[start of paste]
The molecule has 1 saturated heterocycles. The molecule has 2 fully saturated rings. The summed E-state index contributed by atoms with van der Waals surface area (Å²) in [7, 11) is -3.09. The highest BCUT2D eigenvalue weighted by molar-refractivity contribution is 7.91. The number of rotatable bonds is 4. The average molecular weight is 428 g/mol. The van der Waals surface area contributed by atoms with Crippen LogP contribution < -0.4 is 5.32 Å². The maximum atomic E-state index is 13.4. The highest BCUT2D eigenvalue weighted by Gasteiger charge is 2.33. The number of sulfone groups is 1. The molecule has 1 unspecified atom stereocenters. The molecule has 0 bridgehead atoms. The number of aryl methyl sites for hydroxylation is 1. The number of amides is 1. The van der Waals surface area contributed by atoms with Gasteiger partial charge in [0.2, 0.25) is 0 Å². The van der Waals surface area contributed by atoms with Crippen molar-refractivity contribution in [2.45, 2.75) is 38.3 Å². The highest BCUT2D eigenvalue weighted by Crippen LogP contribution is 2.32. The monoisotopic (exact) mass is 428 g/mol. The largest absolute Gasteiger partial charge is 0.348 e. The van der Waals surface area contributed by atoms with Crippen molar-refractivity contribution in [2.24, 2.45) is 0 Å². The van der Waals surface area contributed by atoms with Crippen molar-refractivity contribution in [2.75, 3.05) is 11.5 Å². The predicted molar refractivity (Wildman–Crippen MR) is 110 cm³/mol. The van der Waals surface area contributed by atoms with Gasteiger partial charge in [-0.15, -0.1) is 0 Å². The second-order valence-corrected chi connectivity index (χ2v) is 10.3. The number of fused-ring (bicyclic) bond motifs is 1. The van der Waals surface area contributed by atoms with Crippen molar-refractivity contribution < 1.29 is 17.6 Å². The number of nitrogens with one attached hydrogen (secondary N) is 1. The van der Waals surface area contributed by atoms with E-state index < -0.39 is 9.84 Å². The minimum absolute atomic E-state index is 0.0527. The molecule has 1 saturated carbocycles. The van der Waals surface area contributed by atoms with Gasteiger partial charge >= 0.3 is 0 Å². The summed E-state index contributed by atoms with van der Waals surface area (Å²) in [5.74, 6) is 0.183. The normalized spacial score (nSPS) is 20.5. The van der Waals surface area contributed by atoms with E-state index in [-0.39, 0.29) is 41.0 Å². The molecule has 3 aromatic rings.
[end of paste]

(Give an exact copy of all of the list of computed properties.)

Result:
The molecule has 1 saturated heterocycles. The molecule has 2 fully saturated rings. The summed E-state index contributed by atoms with van der Waals surface area (Å²) in [7, 11) is -3.09. The highest BCUT2D eigenvalue weighted by molar-refractivity contribution is 7.91. The number of rotatable bonds is 4. The average molecular weight is 428 g/mol. The van der Waals surface area contributed by atoms with Crippen LogP contribution < -0.4 is 5.32 Å². The maximum atomic E-state index is 13.4. The highest BCUT2D eigenvalue weighted by Gasteiger charge is 2.33. The number of sulfone groups is 1. The molecule has 1 unspecified atom stereocenters. The molecule has 0 bridgehead atoms. The number of aryl methyl sites for hydroxylation is 1. The number of amides is 1. The van der Waals surface area contributed by atoms with Gasteiger partial charge in [0.2, 0.25) is 0 Å². The van der Waals surface area contributed by atoms with Crippen molar-refractivity contribution in [2.45, 2.75) is 38.3 Å². The highest BCUT2D eigenvalue weighted by Crippen LogP contribution is 2.32. The monoisotopic (exact) mass is 428 g/mol. The largest absolute Gasteiger partial charge is 0.348 e. The van der Waals surface area contributed by atoms with Crippen molar-refractivity contribution in [2.24, 2.45) is 0 Å². The van der Waals surface area contributed by atoms with Crippen molar-refractivity contribution in [2.75, 3.05) is 11.5 Å². The predicted molar refractivity (Wildman–Crippen MR) is 110 cm³/mol. The van der Waals surface area contributed by atoms with Gasteiger partial charge in [-0.15, -0.1) is 0 Å². The second-order valence-corrected chi connectivity index (χ2v) is 10.3. The number of fused-ring (bicyclic) bond motifs is 1. The van der Waals surface area contributed by atoms with Crippen molar-refractivity contribution < 1.29 is 17.6 Å². The number of nitrogens with one attached hydrogen (secondary N) is 1. The van der Waals surface area contributed by atoms with E-state index < -0.39 is 9.84 Å². The minimum absolute atomic E-state index is 0.0527. The molecule has 1 saturated carbocycles. The van der Waals surface area contributed by atoms with Gasteiger partial charge >= 0.3 is 0 Å². The summed E-state index contributed by atoms with van der Waals surface area (Å²) in [5.74, 6) is 0.183. The normalized spacial score (nSPS) is 20.5. The van der Waals surface area contributed by atoms with E-state index in [-0.39, 0.29) is 41.0 Å². The molecule has 3 aromatic rings.